New model Volvo vehicles will automatically pull over and call for assistance if a driver is driving erratically or not focusing on the road, the manufacturer has announced.
Early next decade, driver monitoring cameras will be introduced to Volvo vehicles which observe the driver’s attention to the road and driving patterns.
If a driver has “taken their eyes off the road for enough time to create a risk”, is weaving across lanes or has slow reaction times, Volvo’s ‘on call assistance service’ will contact them to check they are okay.
If the driver doesn’t respond, has their eyes closed or does not have their hands on the steering wheel, the car will then enter an ‘emergency state’ and reduce its speed. If the driver remains unresponsive, the car will then “safely pull over for a stop”.
Introduction of the in-car cameras will commence in the early 2000s, Volvo said, and communicate with its Scalable Product Architecture 2 (SPA 2) vehicle platform.
The platform is based on NVIDIA’s DRIVE AGX Xavier technology, which is also used to deliver energy management and personalisation features to recently released Volvo vehicles.
The driver monitoring and vehicle response system is part of Volvo’s ambition to “end fatalities in its cars” the company said.
“When it comes to safety, our aim is to avoid accidents altogether rather than limit the impact when an accident is imminent and unavoidable,” said Henrik Green, Volvo’s head of research and development.
“In this case, cameras will monitor for behaviour that may lead to serious injury or death,” he added. Details on the exact number of cameras and their positioning in the interior will follow at a later stage, Green said.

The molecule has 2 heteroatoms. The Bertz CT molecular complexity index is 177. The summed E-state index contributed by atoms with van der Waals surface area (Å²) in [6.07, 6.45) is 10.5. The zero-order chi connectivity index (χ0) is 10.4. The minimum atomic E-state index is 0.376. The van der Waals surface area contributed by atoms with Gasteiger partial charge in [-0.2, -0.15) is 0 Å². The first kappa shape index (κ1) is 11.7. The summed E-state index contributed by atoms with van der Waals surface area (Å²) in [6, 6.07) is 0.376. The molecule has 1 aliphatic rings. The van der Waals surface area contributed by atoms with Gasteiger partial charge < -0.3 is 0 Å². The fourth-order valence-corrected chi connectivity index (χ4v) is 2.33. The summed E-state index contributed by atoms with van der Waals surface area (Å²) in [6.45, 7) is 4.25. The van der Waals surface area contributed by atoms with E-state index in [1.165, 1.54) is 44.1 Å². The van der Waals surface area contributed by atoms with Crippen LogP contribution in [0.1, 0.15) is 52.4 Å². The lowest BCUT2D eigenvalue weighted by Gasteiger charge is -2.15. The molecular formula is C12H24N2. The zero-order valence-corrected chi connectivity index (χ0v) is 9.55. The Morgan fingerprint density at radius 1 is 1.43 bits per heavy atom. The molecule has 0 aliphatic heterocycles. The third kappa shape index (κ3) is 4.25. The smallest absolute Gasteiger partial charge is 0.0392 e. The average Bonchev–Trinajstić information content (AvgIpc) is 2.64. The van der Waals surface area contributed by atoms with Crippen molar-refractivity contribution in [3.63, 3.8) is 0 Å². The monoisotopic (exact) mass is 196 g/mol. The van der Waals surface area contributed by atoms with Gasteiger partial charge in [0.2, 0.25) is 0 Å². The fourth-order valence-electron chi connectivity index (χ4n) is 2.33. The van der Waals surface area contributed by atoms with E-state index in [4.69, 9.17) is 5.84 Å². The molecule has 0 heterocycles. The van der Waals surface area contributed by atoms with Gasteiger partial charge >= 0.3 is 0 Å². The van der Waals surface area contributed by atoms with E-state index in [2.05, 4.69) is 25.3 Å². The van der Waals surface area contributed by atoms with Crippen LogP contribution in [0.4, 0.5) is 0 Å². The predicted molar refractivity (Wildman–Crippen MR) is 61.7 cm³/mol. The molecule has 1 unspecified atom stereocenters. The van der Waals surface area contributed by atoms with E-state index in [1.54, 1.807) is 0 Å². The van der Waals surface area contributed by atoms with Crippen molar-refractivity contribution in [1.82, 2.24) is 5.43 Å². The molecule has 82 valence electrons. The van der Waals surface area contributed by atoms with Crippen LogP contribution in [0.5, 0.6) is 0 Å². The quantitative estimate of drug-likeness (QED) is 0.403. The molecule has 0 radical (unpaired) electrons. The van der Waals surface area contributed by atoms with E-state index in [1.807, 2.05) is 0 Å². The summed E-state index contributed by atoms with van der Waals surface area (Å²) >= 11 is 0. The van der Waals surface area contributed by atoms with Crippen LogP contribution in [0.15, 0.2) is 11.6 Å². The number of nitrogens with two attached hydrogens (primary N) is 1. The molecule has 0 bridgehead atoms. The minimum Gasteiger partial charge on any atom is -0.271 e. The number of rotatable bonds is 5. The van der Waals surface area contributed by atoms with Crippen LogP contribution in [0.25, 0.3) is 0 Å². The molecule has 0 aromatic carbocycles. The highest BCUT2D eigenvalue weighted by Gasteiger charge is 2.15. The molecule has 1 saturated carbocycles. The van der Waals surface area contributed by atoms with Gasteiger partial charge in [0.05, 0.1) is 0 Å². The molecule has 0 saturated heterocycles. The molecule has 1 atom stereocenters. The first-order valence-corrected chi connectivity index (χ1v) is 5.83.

As part of its “vision of a future with zero traffic fatalities” Volvo is also introducing a top speed limit of 180 kph from 2021, “in order to send a strong signal about the dangers of speeding”.
This month it also announced its ‘Care Key’ which allows drivers to set a lower speed limit cap on anyone using the key.
“The company wants to start a conversation about whether car makers have the right or maybe even the obligation to install technology in cars that changes their drivers’ behavior,” Green said.
At last count, an average of three people a day are killed in road related deaths on Australian roads.
Of the 1,226 road fatalities a year, 31 per cent were a result of a speeding driver, 19 per cent involved alcohol, 10 per cent fatigue and five per cent inattention.
The rate of inattention related fatalities has risen since the introduction of the smartphone, with studies showing that using a mobile phone while driving increases the risk of crashing fourfold.